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Bill Would Improve Program Following Suspension In Current Budget

Legislation sponsored by Assembly Democratic lawmakers Albert Coutinho, Annette Quijano, Craig J. Coughlin and Louis D. Greenwald to expand New Jersey’s film and digital media production tax credit once it’s restored in 2011 was approved by both legislative houses on Monday.

The bill (A-2905/S-690) as of July 1, 2011 increases the annual program cap for the film production tax credit from $10 million to $50 million and for the digital media production tax credit from $5 million to $10 million.

The bill also provides for a tax credit equal to 22 percent, instead of the current 20 percent, of eligible production expenses if the expenses represent purchases of goods from businesses located in Urban Enterprise Zones or purchases of services performed by residents of a UEZ.

The measure is part of the Legislature’s Back to Work NJ job creation and economic development package.

“We’re upgrading and restoring New Jersey’s ability to attract film and digital media productions that have added so much to our economy in recent years, at least until the credit was suspended this year under Gov. Christie’s budget,” said Coutinho (D-Essex). “We need to fix the mistake that was made when this credit was suspended and ensure this tax credit is an even more valuable economic development tool for New Jersey.”

“We’ve already seen the damage that’s been done by suspending this credit with the departure of several productions that pumped millions of dollars into our local economies,” said Quijano (D-Union). “We need to make sure this doesn’t happen again and that this vital incentive becomes an even bigger job creator for New Jersey.”

“Suspending this tax credit was a major blow to our economy, but it’s hopefully one we an fix through this legislation,” said Coughlin (D-Middlesex). “We need to give film and digital media production companies confidence in New Jersey and keep high-paying jobs and revenue-generating companies in our state.”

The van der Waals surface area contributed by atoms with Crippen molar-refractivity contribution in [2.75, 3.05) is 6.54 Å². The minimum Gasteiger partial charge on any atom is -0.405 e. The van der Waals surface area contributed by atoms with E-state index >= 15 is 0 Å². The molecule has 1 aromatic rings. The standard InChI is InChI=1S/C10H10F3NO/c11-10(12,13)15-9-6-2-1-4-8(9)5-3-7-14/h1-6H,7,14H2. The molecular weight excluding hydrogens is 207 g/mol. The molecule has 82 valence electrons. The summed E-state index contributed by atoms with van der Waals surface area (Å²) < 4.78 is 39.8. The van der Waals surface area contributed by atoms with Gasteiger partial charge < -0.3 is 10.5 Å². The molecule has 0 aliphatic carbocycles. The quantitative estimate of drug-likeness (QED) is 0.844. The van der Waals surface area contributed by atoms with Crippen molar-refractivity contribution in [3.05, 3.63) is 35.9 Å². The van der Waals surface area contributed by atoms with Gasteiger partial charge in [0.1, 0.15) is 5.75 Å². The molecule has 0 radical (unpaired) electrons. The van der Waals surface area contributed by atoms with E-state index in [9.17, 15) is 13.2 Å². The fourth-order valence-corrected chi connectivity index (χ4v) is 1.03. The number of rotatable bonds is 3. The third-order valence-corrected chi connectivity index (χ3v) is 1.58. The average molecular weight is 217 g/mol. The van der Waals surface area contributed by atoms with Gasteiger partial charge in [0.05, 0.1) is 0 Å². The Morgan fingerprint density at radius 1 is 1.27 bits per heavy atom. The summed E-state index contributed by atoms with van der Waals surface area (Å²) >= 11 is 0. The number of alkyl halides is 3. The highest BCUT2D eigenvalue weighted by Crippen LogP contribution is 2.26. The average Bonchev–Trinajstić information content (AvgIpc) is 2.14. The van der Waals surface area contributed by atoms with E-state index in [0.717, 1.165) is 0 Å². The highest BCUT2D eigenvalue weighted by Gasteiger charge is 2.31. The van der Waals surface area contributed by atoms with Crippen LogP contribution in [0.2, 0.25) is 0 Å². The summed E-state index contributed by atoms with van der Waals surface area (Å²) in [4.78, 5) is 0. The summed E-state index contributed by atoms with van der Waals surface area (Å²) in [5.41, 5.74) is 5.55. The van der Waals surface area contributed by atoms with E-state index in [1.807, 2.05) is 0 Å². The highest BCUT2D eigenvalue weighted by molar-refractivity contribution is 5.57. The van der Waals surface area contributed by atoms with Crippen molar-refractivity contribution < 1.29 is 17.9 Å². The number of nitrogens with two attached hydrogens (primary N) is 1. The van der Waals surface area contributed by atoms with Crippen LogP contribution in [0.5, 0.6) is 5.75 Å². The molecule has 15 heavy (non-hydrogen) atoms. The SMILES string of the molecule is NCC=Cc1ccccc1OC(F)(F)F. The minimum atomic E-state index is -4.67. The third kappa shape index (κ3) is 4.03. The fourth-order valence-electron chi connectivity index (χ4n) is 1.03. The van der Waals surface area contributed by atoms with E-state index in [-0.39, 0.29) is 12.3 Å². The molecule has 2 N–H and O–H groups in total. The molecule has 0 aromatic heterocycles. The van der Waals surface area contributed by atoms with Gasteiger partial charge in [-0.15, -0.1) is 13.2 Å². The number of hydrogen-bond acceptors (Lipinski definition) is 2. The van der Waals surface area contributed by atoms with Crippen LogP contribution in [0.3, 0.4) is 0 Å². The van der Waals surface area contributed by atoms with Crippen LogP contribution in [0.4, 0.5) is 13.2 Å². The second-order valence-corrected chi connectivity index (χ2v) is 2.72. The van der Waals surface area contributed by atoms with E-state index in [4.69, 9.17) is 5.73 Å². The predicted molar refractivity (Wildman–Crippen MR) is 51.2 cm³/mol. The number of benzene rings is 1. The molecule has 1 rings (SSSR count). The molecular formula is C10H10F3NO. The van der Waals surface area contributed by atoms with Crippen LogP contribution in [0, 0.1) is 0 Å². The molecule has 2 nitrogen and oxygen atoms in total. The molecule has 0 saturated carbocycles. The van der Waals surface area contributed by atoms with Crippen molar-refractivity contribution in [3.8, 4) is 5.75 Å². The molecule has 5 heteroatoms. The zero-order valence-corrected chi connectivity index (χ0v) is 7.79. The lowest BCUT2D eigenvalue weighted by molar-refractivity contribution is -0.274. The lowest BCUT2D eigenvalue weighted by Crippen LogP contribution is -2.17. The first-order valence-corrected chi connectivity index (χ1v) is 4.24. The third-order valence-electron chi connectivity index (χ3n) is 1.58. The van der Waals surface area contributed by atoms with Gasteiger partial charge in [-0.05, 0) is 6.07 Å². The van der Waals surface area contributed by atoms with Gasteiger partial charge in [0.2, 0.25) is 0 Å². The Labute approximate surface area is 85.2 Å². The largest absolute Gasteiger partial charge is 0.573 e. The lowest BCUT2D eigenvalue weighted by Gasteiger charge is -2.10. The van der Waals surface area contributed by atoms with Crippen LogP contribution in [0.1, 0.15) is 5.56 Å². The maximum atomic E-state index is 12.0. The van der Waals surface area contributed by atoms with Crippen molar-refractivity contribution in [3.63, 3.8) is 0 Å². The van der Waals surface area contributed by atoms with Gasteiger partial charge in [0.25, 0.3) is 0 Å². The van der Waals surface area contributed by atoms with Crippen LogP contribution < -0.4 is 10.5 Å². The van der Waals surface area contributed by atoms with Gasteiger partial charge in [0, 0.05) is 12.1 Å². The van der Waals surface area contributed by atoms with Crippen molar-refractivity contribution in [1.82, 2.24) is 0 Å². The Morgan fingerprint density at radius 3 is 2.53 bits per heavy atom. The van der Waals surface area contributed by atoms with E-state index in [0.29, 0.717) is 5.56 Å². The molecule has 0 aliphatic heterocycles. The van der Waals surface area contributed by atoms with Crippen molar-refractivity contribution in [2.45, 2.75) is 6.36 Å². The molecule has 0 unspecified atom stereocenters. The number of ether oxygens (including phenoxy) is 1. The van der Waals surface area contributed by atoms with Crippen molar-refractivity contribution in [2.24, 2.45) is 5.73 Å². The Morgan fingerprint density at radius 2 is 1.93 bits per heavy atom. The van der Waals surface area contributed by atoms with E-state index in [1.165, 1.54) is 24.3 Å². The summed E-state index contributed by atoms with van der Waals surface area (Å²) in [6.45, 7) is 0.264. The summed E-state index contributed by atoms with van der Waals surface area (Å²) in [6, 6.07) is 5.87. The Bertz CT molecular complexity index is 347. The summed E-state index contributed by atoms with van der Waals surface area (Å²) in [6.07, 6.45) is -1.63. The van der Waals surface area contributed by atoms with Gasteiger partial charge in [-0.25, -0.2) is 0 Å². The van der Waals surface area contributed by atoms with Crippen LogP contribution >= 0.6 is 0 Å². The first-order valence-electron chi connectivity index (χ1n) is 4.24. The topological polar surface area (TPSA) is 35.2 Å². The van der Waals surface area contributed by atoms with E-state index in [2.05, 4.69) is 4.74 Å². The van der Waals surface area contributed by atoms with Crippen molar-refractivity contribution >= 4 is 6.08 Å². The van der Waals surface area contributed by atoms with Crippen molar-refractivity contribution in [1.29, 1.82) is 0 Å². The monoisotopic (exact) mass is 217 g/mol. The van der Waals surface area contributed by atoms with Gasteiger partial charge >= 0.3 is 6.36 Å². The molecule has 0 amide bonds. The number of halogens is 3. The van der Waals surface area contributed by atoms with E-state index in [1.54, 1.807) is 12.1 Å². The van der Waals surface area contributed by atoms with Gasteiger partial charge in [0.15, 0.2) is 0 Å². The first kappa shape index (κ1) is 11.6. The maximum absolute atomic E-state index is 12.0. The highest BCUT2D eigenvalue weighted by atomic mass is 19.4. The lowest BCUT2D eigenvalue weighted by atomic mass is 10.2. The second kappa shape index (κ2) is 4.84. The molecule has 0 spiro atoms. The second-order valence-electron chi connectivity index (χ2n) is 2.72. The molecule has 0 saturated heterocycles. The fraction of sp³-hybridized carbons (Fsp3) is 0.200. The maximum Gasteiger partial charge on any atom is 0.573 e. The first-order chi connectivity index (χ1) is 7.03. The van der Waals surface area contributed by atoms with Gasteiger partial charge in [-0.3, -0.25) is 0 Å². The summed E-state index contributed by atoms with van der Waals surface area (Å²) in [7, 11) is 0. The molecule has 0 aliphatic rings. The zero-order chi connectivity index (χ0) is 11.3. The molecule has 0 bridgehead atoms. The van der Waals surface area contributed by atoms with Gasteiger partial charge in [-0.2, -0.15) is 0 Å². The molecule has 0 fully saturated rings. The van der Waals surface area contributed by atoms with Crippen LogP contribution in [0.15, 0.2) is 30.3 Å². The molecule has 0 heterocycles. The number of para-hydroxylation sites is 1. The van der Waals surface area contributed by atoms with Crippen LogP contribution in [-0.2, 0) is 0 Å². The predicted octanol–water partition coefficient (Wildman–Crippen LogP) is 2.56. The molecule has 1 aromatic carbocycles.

“As a sponsor of the initial film and digital media tax credit, I know full well the value it brought into New Jersey and the economic benefits that will be missing if we don’t take this step to restore and expand the credit,” said Greenwald (D-Camden). “Successful programs that create jobs and economic development must be nurtured, not trashed, and this bill is a step back in the right direction.”

An Ernst & Young study of the economic and fiscal impacts of the New Mexico film production tax credit concluded that 2007 film productions generated 9,209 jobs in New Mexico, $487.5 million in additional income and $891.8 million in additional economic activity.

A June 2009 study of Pennsylvania’s Film Production Tax Credit conducted by Economic Research Associates yielded similar positive results.

“Viewed from this angle, it is discomfiting that New Jersey’s $10 million cap on its credit leads to applicants being turned away,” Coutinho said. “By strengthening New Jersey’s film production tax credit, we will back a proven tool to grow the state’s movie industry and economy as a whole.”

The bill was approved in the Assembly by a vote of 48-17-12.